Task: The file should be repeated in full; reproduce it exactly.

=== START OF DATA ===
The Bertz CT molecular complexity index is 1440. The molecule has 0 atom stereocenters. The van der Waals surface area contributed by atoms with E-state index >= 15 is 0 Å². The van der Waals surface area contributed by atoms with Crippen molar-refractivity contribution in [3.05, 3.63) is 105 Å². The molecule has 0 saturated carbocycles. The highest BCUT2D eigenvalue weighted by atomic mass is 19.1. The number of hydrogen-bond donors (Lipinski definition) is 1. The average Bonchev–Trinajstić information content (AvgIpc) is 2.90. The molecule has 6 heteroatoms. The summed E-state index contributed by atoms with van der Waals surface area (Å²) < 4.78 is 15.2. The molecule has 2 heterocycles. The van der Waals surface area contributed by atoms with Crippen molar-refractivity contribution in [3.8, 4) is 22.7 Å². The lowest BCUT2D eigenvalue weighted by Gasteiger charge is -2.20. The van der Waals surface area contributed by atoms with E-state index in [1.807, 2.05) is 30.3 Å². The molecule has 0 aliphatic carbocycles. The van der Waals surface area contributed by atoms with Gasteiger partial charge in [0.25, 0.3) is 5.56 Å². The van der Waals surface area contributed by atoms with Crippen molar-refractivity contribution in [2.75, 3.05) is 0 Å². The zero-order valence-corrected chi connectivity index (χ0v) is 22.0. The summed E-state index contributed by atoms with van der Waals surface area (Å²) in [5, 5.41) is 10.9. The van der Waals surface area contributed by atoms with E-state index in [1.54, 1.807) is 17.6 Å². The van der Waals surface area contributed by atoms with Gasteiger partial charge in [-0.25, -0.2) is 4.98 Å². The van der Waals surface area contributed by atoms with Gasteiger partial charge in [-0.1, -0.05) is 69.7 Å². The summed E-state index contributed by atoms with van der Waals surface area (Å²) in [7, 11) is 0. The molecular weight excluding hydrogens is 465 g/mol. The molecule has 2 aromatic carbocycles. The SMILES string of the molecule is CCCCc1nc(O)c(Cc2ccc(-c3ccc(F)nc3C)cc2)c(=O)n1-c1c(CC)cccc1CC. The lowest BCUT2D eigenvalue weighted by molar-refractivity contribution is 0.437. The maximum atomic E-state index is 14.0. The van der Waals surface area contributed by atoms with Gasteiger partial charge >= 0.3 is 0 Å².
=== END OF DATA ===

The Bertz CT molecular complexity index is 1440. The molecule has 0 atom stereocenters. The van der Waals surface area contributed by atoms with E-state index >= 15 is 0 Å². The van der Waals surface area contributed by atoms with Crippen molar-refractivity contribution in [3.05, 3.63) is 105 Å². The molecule has 0 saturated carbocycles. The highest BCUT2D eigenvalue weighted by atomic mass is 19.1. The number of hydrogen-bond donors (Lipinski definition) is 1. The average Bonchev–Trinajstić information content (AvgIpc) is 2.90. The molecule has 6 heteroatoms. The summed E-state index contributed by atoms with van der Waals surface area (Å²) < 4.78 is 15.2. The molecule has 2 heterocycles. The van der Waals surface area contributed by atoms with Crippen molar-refractivity contribution in [3.8, 4) is 22.7 Å². The lowest BCUT2D eigenvalue weighted by Gasteiger charge is -2.20. The van der Waals surface area contributed by atoms with E-state index in [1.807, 2.05) is 30.3 Å². The molecule has 0 aliphatic carbocycles. The van der Waals surface area contributed by atoms with Gasteiger partial charge in [0.25, 0.3) is 5.56 Å². The van der Waals surface area contributed by atoms with Crippen molar-refractivity contribution in [2.75, 3.05) is 0 Å². The zero-order valence-corrected chi connectivity index (χ0v) is 22.0. The summed E-state index contributed by atoms with van der Waals surface area (Å²) in [5, 5.41) is 10.9. The van der Waals surface area contributed by atoms with E-state index in [1.54, 1.807) is 17.6 Å². The van der Waals surface area contributed by atoms with Gasteiger partial charge in [-0.25, -0.2) is 4.98 Å². The van der Waals surface area contributed by atoms with Gasteiger partial charge in [-0.1, -0.05) is 69.7 Å². The summed E-state index contributed by atoms with van der Waals surface area (Å²) in [7, 11) is 0. The molecular weight excluding hydrogens is 465 g/mol. The molecule has 2 aromatic carbocycles. The SMILES string of the molecule is CCCCc1nc(O)c(Cc2ccc(-c3ccc(F)nc3C)cc2)c(=O)n1-c1c(CC)cccc1CC. The lowest BCUT2D eigenvalue weighted by molar-refractivity contribution is 0.437. The maximum atomic E-state index is 14.0. The van der Waals surface area contributed by atoms with Gasteiger partial charge >= 0.3 is 0 Å².